Following Phases 1 and 2 (a total of 44 days of aeration), each sample bag was emptied and its contents picked through. Visible pieces of cutlery were removed, photographed, and weighed. Sample bags were then refilled with compost from the pile from which they came, and the leftover pieces of cutlery were mixed back into their respective sample bags. The bags were then buried 3 to 4 feet in a curing pile consisting of the same compost material that surrounded the sample bags during aeration.

Figure 1. Green Mountain Compost cutlery degradation data

Figure 1. Green Mountain Compost cutlery degradation data

 

Test Results

Samples underwent 129 days of curing at mesophilic temperatures — between 90°F to 115°F before being removed at 173 days. Again, sample bags were emptied and contents picked through. Visible pieces of cutlery were removed, photographed and weighed. However, some samples were not weighed after curing because they were almost fully degraded down to tiny pieces that would have been nearly impossible to pick out and/or distinguish from other material contained in bags. The degree of degradation was determined by visual examination of photographs and consideration of decrease in total sample mass.

Results from the compostable cutlery trial are provided in Figure 1. All eight of the BPI-certified sample brands were found to “fully” or “mostly” degrade after the 173-day composting process representative of GMC’s system. The Green Wave cutlery sample utilized in the experiment turned out to be an older formulation that is not compostable and was sent to GMC erroneously (this sample did not carry BPI certification). As noted, the samples did not undergo a screening process. GMC screens compost to three-eighth-inch prior to the curing period, and it is likely any intact pieces would have been screened out for further composting.

“The GMC test was well-run and well-documented,” notes Steven Mojo, BPI’s Executive Director. “It focused primarily on the ability of the samples to disintegrate under GMC’s unique composting process. GMC’s test is complementary to that of the BPI and the ASTM standards. Under ASTM D6400, for example, manufacturers test for satisfactory disintegration and complete biodegradation under thermophilic temperatures found in most industrial composting sites. These are standardized tests that minimize the variations found at actual composting facilities.”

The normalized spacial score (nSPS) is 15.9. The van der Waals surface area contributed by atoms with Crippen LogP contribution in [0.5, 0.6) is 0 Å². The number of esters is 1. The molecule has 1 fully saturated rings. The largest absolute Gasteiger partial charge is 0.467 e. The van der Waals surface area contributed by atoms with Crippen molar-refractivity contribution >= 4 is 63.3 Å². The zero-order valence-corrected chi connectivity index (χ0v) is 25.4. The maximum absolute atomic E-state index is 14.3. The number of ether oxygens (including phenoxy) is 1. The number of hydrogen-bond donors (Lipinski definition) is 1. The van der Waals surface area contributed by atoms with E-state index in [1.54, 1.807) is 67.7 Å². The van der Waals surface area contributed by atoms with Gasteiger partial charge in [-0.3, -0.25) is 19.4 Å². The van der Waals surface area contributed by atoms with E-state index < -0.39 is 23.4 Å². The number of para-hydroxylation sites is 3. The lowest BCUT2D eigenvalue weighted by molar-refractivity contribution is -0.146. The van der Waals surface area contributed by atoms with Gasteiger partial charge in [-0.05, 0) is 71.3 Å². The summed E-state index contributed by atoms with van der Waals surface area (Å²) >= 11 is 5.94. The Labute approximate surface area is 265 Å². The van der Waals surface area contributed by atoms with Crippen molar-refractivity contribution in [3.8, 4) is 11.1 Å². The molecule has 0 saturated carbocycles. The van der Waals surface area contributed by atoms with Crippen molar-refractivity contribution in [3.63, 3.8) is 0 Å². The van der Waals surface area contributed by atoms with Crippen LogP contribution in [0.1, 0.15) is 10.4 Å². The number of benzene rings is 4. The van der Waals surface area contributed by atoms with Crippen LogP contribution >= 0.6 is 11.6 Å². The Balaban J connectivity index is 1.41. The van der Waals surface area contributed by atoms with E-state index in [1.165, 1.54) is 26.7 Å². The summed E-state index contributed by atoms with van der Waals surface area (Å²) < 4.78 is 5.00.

Lifting The Ban

The compostable cutlery experiment gave Goossen and Baer confidence that cutlery products labeled as compostable are by and large compostable. Therefore in April 2014, GMC’s compostable cutlery ban was lifted. “Our biggest concern with compostable cutlery products is that they: a) Do not contain any traditional plastics or foreign materials that we do not want in our finished compost; and b) Break down to the point where they are no longer visible,” notes Goossen. “If these two conditions are met, we are satisfied. Based on what we witnessed in our trial, we now have the confidence that BPI certified products are actually going to degrade to the point where they’re no longer a nuisance.”

Given that compostable certifications have proven effective at determining which products do and do not degrade, Goossen and Baer believe it is now a matter of accurately and clearly labeling products. “What is really important now is that the compostable plastics industry, which is manufacturing these products, gets the message from composters and others that they really need to do a better job of labeling and educating customers,” adds Baer. “The level of consumer confusion surrounding compostable products is really high — people in the community want to do the right thing but have no idea what the difference is between compostable and biodegradable [no certifications for biodegradation currently exist], and the labeling on these products is terrible.”

Goossen agrees. “As composters, everyone expects us to take everything,” he explains. “We [composters] are on the receiving end of a product [compostable plastics] that doesn’t benefit compost at all. We accept this material, so in return, I expect compostable plastics manufacturers a to do a better job labeling and differentiating their products as certified compostable.”

Nate Clark is a Contributing Editor to BioCycle.